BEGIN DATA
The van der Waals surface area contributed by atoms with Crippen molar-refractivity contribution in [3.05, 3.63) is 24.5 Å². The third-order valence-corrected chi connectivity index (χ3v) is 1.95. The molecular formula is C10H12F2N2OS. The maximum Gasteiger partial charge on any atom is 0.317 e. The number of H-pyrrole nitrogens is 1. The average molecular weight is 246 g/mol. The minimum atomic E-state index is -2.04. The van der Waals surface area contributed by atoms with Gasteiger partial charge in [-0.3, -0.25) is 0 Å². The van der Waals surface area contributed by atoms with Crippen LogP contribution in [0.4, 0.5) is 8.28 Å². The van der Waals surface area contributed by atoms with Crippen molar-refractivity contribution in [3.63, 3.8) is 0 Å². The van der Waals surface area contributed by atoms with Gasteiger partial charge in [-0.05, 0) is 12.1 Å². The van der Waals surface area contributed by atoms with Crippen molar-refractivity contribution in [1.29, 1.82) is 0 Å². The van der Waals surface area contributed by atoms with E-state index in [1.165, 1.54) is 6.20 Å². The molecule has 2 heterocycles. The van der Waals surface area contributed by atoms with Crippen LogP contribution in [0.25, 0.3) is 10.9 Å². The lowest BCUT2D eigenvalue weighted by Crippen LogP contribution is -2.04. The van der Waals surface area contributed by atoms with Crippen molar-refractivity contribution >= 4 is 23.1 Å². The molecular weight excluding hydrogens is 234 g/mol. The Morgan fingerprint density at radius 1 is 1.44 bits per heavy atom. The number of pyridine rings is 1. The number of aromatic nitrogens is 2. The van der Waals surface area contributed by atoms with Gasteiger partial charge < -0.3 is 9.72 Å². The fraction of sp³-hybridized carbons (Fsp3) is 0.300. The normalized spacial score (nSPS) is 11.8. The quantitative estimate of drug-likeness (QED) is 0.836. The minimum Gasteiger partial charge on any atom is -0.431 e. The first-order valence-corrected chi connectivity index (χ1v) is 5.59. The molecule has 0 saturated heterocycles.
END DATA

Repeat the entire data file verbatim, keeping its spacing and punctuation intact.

The van der Waals surface area contributed by atoms with Crippen molar-refractivity contribution in [3.05, 3.63) is 24.5 Å². The third-order valence-corrected chi connectivity index (χ3v) is 1.95. The molecular formula is C10H12F2N2OS. The maximum Gasteiger partial charge on any atom is 0.317 e. The number of H-pyrrole nitrogens is 1. The average molecular weight is 246 g/mol. The minimum atomic E-state index is -2.04. The van der Waals surface area contributed by atoms with Gasteiger partial charge in [-0.3, -0.25) is 0 Å². The van der Waals surface area contributed by atoms with Crippen LogP contribution in [0.4, 0.5) is 8.28 Å². The van der Waals surface area contributed by atoms with Crippen molar-refractivity contribution in [3.63, 3.8) is 0 Å². The van der Waals surface area contributed by atoms with Gasteiger partial charge in [-0.05, 0) is 12.1 Å². The van der Waals surface area contributed by atoms with Crippen molar-refractivity contribution in [1.29, 1.82) is 0 Å². The van der Waals surface area contributed by atoms with E-state index in [1.165, 1.54) is 6.20 Å². The molecule has 2 heterocycles. The van der Waals surface area contributed by atoms with Crippen LogP contribution in [0.25, 0.3) is 10.9 Å². The lowest BCUT2D eigenvalue weighted by Crippen LogP contribution is -2.04. The van der Waals surface area contributed by atoms with Crippen molar-refractivity contribution >= 4 is 23.1 Å². The molecular weight excluding hydrogens is 234 g/mol. The Morgan fingerprint density at radius 1 is 1.44 bits per heavy atom. The number of pyridine rings is 1. The number of aromatic nitrogens is 2. The van der Waals surface area contributed by atoms with Gasteiger partial charge < -0.3 is 9.72 Å². The fraction of sp³-hybridized carbons (Fsp3) is 0.300. The normalized spacial score (nSPS) is 11.8. The quantitative estimate of drug-likeness (QED) is 0.836. The minimum Gasteiger partial charge on any atom is -0.431 e. The first-order valence-corrected chi connectivity index (χ1v) is 5.59. The molecule has 0 saturated heterocycles.